Varo Money, one of many upstart challenger banks, received its bank charter effective Aug. 1.
Why it matters: The benefits for Varo Bank (as it can now officially be called) are obvious. Varo now controls its own deposits, and can use them to fund loans; it also has a lot more freedom to innovate, now that it doesn’t need to work within a partner bank’s APIs.
- Because Varo has a national bank charter (unlike Square, which is chartered in the state of Utah), it no longer has to worry about being in compliance with 50 different state financial regulators. One federal charter is all it needs.
The benefits for the rest of us are that a large and fast-growing financial player (CEO Colin Walsh tells Axios that Varo’s deposits have trebled over the course of the pandemic) is now subject to full regulatory scrutiny.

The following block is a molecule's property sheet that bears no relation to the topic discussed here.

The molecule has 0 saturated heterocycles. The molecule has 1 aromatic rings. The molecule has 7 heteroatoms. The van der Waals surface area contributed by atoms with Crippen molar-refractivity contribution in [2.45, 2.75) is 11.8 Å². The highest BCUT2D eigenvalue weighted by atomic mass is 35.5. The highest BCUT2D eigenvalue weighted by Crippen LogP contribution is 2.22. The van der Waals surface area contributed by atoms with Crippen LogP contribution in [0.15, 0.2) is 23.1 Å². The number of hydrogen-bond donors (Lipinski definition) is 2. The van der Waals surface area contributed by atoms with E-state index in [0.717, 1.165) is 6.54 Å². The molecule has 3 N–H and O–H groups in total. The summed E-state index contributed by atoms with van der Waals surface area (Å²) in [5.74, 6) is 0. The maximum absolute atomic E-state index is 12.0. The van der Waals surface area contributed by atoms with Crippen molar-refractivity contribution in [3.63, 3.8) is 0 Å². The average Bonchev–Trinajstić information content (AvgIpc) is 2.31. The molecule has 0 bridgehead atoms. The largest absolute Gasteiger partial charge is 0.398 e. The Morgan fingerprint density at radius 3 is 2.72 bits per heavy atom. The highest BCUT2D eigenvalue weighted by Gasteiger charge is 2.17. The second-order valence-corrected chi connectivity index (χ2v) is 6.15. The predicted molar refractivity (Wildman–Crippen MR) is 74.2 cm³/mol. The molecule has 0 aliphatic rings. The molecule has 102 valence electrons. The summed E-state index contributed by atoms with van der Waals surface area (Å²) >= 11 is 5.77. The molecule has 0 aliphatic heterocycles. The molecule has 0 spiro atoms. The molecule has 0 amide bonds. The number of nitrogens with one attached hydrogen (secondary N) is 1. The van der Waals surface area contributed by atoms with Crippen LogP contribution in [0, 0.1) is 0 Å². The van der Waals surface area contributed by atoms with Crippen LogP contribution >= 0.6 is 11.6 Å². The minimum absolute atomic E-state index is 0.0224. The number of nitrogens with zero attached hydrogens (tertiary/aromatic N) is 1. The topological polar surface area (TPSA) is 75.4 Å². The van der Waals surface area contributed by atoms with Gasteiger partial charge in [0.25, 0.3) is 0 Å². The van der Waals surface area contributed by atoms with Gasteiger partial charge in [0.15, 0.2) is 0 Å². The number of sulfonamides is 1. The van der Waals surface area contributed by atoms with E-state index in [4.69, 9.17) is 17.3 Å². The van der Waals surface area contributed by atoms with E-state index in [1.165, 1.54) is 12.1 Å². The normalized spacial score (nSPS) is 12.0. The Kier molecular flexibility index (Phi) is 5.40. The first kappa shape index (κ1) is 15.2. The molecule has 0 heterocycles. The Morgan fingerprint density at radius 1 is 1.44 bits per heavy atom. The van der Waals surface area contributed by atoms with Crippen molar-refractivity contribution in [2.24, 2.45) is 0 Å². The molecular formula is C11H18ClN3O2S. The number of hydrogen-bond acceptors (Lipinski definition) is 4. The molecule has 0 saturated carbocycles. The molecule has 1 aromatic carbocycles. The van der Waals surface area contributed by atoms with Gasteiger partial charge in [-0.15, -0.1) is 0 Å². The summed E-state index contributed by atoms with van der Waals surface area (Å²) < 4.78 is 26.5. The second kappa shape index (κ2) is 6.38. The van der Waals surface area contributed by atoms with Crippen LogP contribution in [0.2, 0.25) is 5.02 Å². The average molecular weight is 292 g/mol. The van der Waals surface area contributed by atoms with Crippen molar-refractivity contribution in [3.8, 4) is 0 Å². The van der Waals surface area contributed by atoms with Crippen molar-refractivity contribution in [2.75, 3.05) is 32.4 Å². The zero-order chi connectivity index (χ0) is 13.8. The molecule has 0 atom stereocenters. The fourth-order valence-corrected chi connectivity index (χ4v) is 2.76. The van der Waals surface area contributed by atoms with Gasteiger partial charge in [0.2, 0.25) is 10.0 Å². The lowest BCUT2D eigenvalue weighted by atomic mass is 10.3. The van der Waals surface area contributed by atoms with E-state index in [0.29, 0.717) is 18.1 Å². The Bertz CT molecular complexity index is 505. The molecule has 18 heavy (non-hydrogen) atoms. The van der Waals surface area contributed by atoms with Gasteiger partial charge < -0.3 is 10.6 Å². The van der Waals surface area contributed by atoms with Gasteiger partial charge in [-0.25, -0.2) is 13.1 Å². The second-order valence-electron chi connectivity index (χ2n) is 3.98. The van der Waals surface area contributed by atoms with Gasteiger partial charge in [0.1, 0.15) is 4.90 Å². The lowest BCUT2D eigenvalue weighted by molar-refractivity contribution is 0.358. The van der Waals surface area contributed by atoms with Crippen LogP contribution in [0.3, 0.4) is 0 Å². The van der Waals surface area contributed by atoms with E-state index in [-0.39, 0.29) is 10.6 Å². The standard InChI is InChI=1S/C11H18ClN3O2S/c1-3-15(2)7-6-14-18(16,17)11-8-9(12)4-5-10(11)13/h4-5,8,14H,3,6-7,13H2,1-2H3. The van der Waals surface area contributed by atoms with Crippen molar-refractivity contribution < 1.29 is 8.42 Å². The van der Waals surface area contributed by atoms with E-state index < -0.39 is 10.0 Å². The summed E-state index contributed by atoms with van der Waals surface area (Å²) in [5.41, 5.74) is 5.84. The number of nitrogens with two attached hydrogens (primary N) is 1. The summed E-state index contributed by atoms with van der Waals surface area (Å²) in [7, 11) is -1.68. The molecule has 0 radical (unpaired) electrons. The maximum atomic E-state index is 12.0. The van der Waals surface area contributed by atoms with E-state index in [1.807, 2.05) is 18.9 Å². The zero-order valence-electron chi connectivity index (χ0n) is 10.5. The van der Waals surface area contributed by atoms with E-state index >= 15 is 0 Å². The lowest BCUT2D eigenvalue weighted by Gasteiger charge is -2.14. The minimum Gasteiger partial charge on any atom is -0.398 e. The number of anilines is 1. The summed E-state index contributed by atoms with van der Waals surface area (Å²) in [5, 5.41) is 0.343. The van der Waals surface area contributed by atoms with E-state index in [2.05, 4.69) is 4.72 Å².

What they’re saying: “Innovation is happening outside the bank charter today,” says Brian Brooks, acting comptroller of the currency and Varo’s new regulator. “That creates some amount of risk to the financial system. As incentives have grown for people to operate financial services companies in a specialty way, it has become harder for bank supervision to monitor risks.”
What’s next: Now that the dam has broken, expect more national charters in relatively short order — within the next year or so. SoFi could be next.
- While it took more than three years for Varo to get its charter, SoFi’s is likely to come more quickly. “The early pioneers had to take covered wagons over the Rockies,” Brooks tells Axios. “Now we take a plane flight.”